Turning first to Searle's liability, there is no dispute that he never made physical contact with Ashley. At his deposition, Ashley conceded that he could not testify under oath that Searle ever used any force against him. (Ashley Dep. at 88:16) In addition, Searle asserted that he never used any force during the altercation, and police reports confirm that Searle never come into contact with Ashley while Maldonado and Cunningham arrested him. (Searle Answers to Interrog. at 12; Cunningham Investigation Rep. at 2) As a result, there is no basis to conclude that Searle used any force at all, and he is therefore entitled to summary judgment on Counts I and IV.

Reviewing the facts and circumstances of Ashley's arrest, the Court concludes that Maldonado and Cunningham's use of force was reasonable under the circumstances. Before getting behind the wheel of his car, Ashley consumed a pint of Hennessey cognac and two twenty-four ounce Molson Ice beers. (Ashley Dep. at 42:13-43:2) A laboratory test revealed that the admittedly intoxicated Ashley was driving with a blood alcohol content of 0.355. (Id. at 49:4; Certified Laboratory Report, Aug. 3, 2010)

Maldonado discovered Ashley in this state at the intersection of Doughty and New Road, behind the wheel of a stopped but running vehicle at a green traffic signal. (Maldonado Answers to Interrog. at 5) As he approached the car, Maldonado observed Ashley asleep in the driver's seat, front windows open, and the radio "set at a high volume." (Id.; Ashley Dep. at 50:7-10) Maldonado then noticed that the car remained in drive with Ashley's foot on the brake pedal. (Maldonado Answers to Interrog. at 5; Ashley Dep. at 54:7)

As Maldonado called for backup, he attempted to awaken Ashley while standing beside Ashley's car. (Maldonado Answers to Interrog. at 5) Upon hearing Maldonado next to him, Ashley's foot came off the break and the car moved forward before Maldonado shouted, resulting in Ashley abruptly stopping the vehicle.[2] (Ashley Dep. at 54:23-24, 65:25; Maldonado Answers to Interrog. at 5-6)

With Ashley's vehicle now stopped and placed in park, Maldonado opened the driver-side door and informed Ashley he was under arrest and that Ashley would need to step out of his vehicle. (Maldonado Answers to Interrog. at 6; Ashley Dep. at 58:8, 59:3-11) Maldonado repeated the instruction to get out of the car, and when Ashley again did not immediately comply, Maldonado pulled Ashley out of the car by his left arm, apparently while Ashley held onto the steering wheel. (Maldonado Answers to Interrog. at 6; Ashley Dep. at 60:10-20)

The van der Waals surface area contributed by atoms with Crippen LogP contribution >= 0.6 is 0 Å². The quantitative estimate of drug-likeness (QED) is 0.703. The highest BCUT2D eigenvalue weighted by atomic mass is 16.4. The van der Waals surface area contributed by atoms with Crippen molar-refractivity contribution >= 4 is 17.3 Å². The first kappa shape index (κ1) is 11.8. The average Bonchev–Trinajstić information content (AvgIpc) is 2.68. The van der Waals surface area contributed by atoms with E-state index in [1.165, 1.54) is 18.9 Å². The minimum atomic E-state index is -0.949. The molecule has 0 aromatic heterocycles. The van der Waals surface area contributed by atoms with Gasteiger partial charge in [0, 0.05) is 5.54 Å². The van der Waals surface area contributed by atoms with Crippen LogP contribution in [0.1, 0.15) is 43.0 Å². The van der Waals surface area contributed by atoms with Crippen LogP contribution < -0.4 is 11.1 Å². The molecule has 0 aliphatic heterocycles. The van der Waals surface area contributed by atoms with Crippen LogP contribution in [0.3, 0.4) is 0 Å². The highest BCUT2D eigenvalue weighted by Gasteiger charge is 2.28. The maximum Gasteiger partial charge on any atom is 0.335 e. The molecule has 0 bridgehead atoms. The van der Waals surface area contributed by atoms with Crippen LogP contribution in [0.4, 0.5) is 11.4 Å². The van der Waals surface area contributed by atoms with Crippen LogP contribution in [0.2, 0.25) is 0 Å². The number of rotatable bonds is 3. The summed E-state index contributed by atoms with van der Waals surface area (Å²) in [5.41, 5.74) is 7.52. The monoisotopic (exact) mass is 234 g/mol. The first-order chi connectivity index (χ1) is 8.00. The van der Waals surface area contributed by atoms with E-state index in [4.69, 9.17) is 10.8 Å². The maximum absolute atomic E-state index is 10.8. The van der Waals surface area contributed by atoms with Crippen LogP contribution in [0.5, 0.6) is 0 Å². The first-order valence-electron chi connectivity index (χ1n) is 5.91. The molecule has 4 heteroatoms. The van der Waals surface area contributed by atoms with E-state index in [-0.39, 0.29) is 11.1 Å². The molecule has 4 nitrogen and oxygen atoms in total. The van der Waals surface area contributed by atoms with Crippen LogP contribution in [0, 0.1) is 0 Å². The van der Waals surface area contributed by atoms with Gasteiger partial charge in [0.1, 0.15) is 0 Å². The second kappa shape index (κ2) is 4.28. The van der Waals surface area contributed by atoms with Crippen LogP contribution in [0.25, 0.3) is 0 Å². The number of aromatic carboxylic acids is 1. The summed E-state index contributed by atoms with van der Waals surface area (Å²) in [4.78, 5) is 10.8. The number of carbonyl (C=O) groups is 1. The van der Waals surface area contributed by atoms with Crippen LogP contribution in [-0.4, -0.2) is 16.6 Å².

With Ashley out of the vehicle, Cunningham came over alongside Maldonado to assist with Ashley's arrest after observing Ashley's uncooperative behavior. (Ashley Dep. at 74:20-75:3; Maldonado Answers to Interrog. at 6) As Ashley stood up and turned to face his car, Maldonado attempted to grab one of his arms to place him in handcuffs. (Ashley Dep. at 77:13-16; Maldonado Answers to Interrog. at 6; Cunningham Investigation Rep. at 2) Ashley resisted Maldonado's attempts, and Cunningham and Maldonado each grabbed an arm while they told Ashley to stop resisting their efforts to place him under arrest. (Maldonado Answers to Interrog. at 6; Cunningham Investigation Rep. at 2) At his deposition, Ashley conceded that he "tried to pull [his] arms" from the officers' grasp, and a struggle ensued as Ashley continued to resist the officers' efforts for a short time. (Ashley Dep. at 79:22; Maldonado Answers to Interrog. at 6) Ashley continued to resist Maldonado and Cunningham's efforts to secure his arms in the handcuffs, and at some point as they struggled, the officers heard a "pop" noise. (Cunningham Investigation Rep. at 2; Maldonado Answers to Interrog. at 6) The altercation ended shortly after hearing the noise, and either just before or after locking the handcuffs in place, the officers and Ashley bumped into the open doorframe of the car as they secured Ashley by the wrists. (Ashley Dep. at 85:1-5; Cunningham Investigation Rep. at 2; Maldonado Answers to Interrog. at 6) Ultimately, Maldonado and Cunningham placed Ashley securely into handcuffs and took him to Maldonado's car.[3]